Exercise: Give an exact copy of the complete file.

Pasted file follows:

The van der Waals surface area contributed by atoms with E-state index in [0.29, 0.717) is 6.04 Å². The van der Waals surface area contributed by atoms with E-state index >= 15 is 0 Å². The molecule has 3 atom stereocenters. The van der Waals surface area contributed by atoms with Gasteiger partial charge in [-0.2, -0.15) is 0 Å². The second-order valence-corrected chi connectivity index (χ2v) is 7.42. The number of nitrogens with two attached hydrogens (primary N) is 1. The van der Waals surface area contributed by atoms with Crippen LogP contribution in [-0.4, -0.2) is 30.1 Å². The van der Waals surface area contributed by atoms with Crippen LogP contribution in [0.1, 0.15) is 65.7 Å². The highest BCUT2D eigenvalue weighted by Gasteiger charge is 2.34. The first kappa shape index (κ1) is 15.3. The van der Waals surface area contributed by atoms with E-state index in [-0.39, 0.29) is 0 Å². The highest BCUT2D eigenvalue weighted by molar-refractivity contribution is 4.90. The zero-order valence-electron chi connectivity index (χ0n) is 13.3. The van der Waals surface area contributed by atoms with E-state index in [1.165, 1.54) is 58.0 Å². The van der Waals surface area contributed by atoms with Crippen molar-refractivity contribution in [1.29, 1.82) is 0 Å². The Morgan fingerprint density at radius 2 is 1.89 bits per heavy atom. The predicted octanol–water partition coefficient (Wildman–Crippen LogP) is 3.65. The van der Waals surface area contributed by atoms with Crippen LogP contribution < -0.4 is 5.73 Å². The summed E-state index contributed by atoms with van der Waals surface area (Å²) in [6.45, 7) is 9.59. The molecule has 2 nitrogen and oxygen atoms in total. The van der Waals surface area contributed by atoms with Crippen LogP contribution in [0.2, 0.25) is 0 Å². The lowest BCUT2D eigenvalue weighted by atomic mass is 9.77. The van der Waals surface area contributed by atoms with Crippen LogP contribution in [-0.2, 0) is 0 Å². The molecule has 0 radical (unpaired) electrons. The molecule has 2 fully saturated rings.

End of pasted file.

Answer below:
The van der Waals surface area contributed by atoms with E-state index in [0.29, 0.717) is 6.04 Å². The van der Waals surface area contributed by atoms with E-state index >= 15 is 0 Å². The molecule has 3 atom stereocenters. The van der Waals surface area contributed by atoms with Gasteiger partial charge in [-0.2, -0.15) is 0 Å². The second-order valence-corrected chi connectivity index (χ2v) is 7.42. The number of nitrogens with two attached hydrogens (primary N) is 1. The van der Waals surface area contributed by atoms with Crippen LogP contribution in [-0.4, -0.2) is 30.1 Å². The van der Waals surface area contributed by atoms with Crippen LogP contribution in [0.1, 0.15) is 65.7 Å². The highest BCUT2D eigenvalue weighted by Gasteiger charge is 2.34. The first kappa shape index (κ1) is 15.3. The van der Waals surface area contributed by atoms with E-state index in [-0.39, 0.29) is 0 Å². The highest BCUT2D eigenvalue weighted by molar-refractivity contribution is 4.90. The zero-order valence-electron chi connectivity index (χ0n) is 13.3. The van der Waals surface area contributed by atoms with E-state index in [1.165, 1.54) is 58.0 Å². The van der Waals surface area contributed by atoms with Crippen molar-refractivity contribution in [1.29, 1.82) is 0 Å². The Morgan fingerprint density at radius 2 is 1.89 bits per heavy atom. The predicted octanol–water partition coefficient (Wildman–Crippen LogP) is 3.65. The van der Waals surface area contributed by atoms with Crippen LogP contribution < -0.4 is 5.73 Å². The summed E-state index contributed by atoms with van der Waals surface area (Å²) in [6.45, 7) is 9.59. The molecule has 2 nitrogen and oxygen atoms in total. The van der Waals surface area contributed by atoms with Crippen LogP contribution in [0.2, 0.25) is 0 Å². The lowest BCUT2D eigenvalue weighted by atomic mass is 9.77. The van der Waals surface area contributed by atoms with Crippen LogP contribution in [-0.2, 0) is 0 Å². The molecule has 0 radical (unpaired) electrons. The molecule has 2 fully saturated rings.